If the O.J. trial, with gavel-to-gavel coverage on CNN and Court TV, provoked demand for lawyers who could explain it all to you, the Lewinsky investigation has generated a demand for legal talking heads for an opposite reason: the dearth of actual news -- or at least on-camera news -- to cover.
Not only is there no camera in the courtroom in the Lewinsky matter, there is, for the most part, no courtroom -- only closed grand jury proceedings. And for the most part, the principals in the case -- Starr or his spokesman, the president or his lawyers -- are unavailable. The ouster of the voluble Ginsburg -- who one weekend managed to appear on five talk shows -- was particularly painful for Lewinsky producers.
As a result, much of the Lewinsky commentary has been as much speculation as explanation. "They say, 'Well, you're a legal expert, tell us what Starr's motivations are,' " says National Journal columnist Stuart Taylor, a lawyer and frequent television guest.
Often, guests with an obvious political point of view are identified merely by their formal positions. For example, Barbara Olson, who served as Republican counsel to one of the congressional committees probing the administration, is often billboarded only as a former federal prosecutor.
Many nights there is a certain "Groundhog Day" quality to the legal punditry as the same set of issues -- Is Starr out of control? Why is Clinton stonewalling? -- are litigated and relitigated on the airwaves by advocates using the same shreds of evidence.
Into this traveling legal road show comes Turley, continuing his Zelig-like knack for popping up in the midst of newsworthy events.
In the Elizabeth Morgan custody case, Turley represented Morgan's ex-husband, Eric Foretich, when Congress passed a bill permitting Morgan and her daughter to return to the United States. "Professor Turley is probably the only thing or person that stands between me and what I view as the total violation of my rights as a citizen of the United States, and I don't mean that as a cute little phrase," Foretich says, in his first on-the-record remarks in nine years.
In the Harold James Nicholson espionage case, Turley helped the former CIA officer challenge the use of evidence obtained through a secret national security court.
In the Justice Department's investigation of environmental abuses at the Rocky Flats nuclear weapons plant, Turley represented 23 grand jurors in a government probe of whether they improperly leaked information. Later, when the Lewinsky story broke, Turley faxed a reporter suggesting that he be contacted as an expert on the grand jury process on the basis of his Rocky Flats experience.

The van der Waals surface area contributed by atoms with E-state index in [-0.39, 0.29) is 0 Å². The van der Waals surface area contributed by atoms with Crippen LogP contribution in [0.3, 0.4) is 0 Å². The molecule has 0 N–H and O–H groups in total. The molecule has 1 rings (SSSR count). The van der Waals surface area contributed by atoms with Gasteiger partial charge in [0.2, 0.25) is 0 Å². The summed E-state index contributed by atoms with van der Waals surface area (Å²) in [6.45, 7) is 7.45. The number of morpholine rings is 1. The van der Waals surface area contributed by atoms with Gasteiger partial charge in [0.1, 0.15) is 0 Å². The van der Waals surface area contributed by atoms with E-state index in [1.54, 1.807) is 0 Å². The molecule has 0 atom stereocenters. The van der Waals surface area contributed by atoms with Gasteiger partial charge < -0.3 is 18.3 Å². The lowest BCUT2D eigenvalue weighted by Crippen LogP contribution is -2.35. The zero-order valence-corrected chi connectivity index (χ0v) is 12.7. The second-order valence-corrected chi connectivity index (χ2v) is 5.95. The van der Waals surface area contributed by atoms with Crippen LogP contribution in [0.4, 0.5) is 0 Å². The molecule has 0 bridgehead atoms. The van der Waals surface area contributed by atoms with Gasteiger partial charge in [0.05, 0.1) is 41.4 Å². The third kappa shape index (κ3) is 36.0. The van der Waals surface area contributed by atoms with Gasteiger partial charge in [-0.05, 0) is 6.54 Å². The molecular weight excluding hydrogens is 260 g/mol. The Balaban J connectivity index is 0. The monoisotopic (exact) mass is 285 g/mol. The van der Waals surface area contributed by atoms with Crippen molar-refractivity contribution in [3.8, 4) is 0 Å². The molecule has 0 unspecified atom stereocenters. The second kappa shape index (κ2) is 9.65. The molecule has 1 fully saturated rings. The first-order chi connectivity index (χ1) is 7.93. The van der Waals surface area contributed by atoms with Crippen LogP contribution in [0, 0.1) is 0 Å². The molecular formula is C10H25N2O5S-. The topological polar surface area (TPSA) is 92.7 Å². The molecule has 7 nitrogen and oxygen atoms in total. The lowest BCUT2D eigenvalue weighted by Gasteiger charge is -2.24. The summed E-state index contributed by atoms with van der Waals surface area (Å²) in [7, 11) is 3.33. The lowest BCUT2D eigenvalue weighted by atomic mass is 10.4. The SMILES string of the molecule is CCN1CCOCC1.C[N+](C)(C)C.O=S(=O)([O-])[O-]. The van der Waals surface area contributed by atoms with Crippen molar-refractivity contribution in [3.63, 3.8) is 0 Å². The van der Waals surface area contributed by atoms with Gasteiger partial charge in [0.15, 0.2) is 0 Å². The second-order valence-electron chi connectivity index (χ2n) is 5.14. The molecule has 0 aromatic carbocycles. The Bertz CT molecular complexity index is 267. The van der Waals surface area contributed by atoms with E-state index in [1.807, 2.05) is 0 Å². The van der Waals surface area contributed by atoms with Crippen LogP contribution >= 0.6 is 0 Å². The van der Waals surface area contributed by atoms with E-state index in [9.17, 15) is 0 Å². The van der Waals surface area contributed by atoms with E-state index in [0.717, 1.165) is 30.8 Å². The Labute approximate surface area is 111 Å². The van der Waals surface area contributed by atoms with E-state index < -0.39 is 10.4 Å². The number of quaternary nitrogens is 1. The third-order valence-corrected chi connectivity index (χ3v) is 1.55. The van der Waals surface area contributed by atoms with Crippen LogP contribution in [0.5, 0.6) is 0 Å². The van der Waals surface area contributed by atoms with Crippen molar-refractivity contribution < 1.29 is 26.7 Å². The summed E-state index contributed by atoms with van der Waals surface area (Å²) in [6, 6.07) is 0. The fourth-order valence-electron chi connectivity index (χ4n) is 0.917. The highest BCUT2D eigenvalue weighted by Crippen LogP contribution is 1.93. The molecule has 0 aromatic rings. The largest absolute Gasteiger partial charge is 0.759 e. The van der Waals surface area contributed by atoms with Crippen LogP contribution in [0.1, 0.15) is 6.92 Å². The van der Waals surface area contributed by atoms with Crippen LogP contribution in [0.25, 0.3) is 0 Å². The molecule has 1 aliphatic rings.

In one of Turley's more celebrated cases, he is representing former workers at a super-secret Air Force testing facility in Nevada known as Area 51 who claim they were injured by exposure to hazardous waste. The contents of his George Washington campus office were sealed by federal court order when the Air Force claimed that Turley's files contain classified documents.
"Clinton doesn't want these crimes made public," he said during an interview last year about the Area 51 litigation. "When we finally prevail in this case and the truth comes out, I think the public is going to want to burn the Justice Department to the ground -- followed quickly by the White House."
Since the Lewinsky story broke, Turley has been torching the White House with his rhetoric. He attracted media attention with some provocative op-ed pieces -- "Guarding the King, Not His Secrets," was the headline of an article he wrote in February's Legal Times -- then signed up four former attorneys general to file a brief opposing the administration's stance that Secret Service agents should not be compelled to testify. He has insisted that Clinton has a constitutional duty to answer questions from Starr's prosecutors, and that perjury -- even about a sexual matter -- would constitute grounds for impeachment.
"If the president is a perjurer, he can no longer stay in office," Turley told "Fox News Sunday" earlier this month.
Some of Turley's colleagues sniff at his celebrity, saying he has forsaken scholarship for self-aggrandizement. "If there were the deanship for self-promotion, he'd get it," says one member of the GW faculty.
Says Eric Effron, editor and publisher of Legal Times, a newspaper that has written extensively about Turley's cases: "He is skilled at cultivating the press. I think he calls people with story ideas. When he's about to file a brief, he lets you know the brief is going to be filed."
Still, Effron says, "he's certainly not alone in having developed that skill."
News researcher Bobbye Pratt contributed to this report.
© Copyright 1998 The Washington Post Company